Prince George's County officials are trying to figure out their next steps after a federal court invalidated a county law that had forced telecommunications companies to register with the county or pay rent to put fiber optics, cell phone towers and other equipment on public rights of way.
Attorneys for the county have filed a notice to appeal a recent decision by U.S. District Judge Catherine C. Blake in which she sided with Bell Atlantic-Maryland in a lawsuit over a six-month-old county ordinance that required telecommunications companies to turn over 3 percent of their gross revenue when their cables and wires crossed public property.
But County Executive Wayne K. Curry (D) has not decided whether the county will appeal the ruling to the U.S. Court of Appeals in Richmond, said his chief of staff, Glenda Wilson. "There are a lot of questions," she said.
The decision was one of several recent rulings attempting to define local governments' roles in regulating the rapid expansion of Internet, cable and other high-speed communication services.
"It's clearly new territory," County Attorney Sean Wallace said.
The federal Telecommunications Act of 1996 opened the doors for new companies to compete for local telephone markets and other services. The result has been a flood of requests from companies that want to lay down cables or build cellular towers so they can offer their services in Prince George's County and elsewhere.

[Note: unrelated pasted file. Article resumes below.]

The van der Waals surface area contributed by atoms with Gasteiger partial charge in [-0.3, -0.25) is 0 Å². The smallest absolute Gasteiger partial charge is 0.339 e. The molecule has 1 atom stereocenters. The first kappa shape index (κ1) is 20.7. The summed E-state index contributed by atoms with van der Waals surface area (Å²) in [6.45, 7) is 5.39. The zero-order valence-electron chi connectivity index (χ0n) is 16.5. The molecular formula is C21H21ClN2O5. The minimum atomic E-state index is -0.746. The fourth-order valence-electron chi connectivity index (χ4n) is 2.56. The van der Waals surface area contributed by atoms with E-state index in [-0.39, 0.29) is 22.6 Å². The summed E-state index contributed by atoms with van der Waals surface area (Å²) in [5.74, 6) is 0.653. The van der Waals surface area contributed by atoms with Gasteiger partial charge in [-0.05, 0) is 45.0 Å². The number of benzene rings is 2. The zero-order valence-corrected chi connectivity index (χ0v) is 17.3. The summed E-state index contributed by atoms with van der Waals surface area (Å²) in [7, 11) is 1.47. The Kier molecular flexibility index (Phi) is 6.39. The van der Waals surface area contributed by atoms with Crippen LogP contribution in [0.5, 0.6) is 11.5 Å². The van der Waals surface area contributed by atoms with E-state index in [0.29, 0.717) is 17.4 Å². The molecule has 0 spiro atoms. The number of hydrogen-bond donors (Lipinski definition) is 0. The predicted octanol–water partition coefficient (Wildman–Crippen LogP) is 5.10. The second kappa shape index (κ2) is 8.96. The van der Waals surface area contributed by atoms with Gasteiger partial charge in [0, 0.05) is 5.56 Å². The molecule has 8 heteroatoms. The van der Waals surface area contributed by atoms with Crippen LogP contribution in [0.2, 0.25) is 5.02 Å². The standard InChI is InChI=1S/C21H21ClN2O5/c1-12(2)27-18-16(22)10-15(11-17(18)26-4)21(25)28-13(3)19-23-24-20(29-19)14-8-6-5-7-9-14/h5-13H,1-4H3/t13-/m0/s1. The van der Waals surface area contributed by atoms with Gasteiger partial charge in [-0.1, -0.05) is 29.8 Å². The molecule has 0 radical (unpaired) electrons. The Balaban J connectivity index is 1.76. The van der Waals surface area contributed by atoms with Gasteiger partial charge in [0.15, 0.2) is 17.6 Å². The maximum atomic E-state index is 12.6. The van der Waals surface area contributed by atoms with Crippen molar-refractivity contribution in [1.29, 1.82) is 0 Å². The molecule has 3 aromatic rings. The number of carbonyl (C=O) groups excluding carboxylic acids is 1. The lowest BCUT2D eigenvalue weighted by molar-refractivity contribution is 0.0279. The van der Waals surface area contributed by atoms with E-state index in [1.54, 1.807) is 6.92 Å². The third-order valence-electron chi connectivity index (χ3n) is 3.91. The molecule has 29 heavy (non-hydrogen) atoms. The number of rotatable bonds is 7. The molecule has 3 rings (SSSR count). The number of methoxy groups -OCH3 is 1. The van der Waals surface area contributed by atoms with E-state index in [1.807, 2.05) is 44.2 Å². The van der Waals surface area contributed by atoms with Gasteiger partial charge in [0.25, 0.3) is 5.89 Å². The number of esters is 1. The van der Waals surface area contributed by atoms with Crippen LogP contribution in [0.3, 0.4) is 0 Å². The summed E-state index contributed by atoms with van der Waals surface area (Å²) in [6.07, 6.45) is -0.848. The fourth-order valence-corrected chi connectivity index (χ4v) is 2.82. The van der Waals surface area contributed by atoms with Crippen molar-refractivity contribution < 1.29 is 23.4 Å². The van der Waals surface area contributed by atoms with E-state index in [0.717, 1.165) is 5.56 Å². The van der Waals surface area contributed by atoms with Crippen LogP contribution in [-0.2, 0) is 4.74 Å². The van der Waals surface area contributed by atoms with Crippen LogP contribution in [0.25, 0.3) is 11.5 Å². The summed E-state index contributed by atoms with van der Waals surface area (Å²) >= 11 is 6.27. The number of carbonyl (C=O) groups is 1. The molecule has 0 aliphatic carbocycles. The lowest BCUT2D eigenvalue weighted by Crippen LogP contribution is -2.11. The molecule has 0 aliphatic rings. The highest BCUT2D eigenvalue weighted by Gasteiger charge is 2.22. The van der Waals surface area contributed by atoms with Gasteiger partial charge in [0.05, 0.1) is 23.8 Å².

County officials estimate that Prince George's County receives two to three inquiries a month from telecommunications companies interested in bringing their business and their equipment to the county.
Before the County Council passed a law in October establishing a system to manage the requests--and to collect a fee from those companies that did want to come in--a telecommunications company only had to apply for a construction permit from the Department of Public Works to begin working in public rights of way.
Attorneys for the county said they are in the process of developing an interim policy for dealing with telecommunications companies until the Bell Atlantic case and two others filed against the county are resolved. AT&T of Maryland and Sprint Communications also sued the county over the ordinance--the first of its kind in the region to take a comprehensive approach to managing the rights of way. The other two cases are still pending before Blake.
Stephen H. Clawson, a spokesman for AT&T, which mounted an unsuccessful campaign in the fall to try to defeat the ordinance, declined to comment.
John W. Dillon, Bell Atlantic's vice president of external affairs, said the company hopes that the court ruling will stop other jurisdictions from passing similar laws.
"We know other jurisdictions were very, very interested in this issue," he said. "It's going to help us as we go forward."
Jane Lawton, cable communications administrator for Montgomery County, which charges telecommunications companies 5 percent of gross revenue to use the public rights of way, acknowledged last week that it is likely Montgomery will have to change its practice because of the court ruling. But she said no formal decision has been made.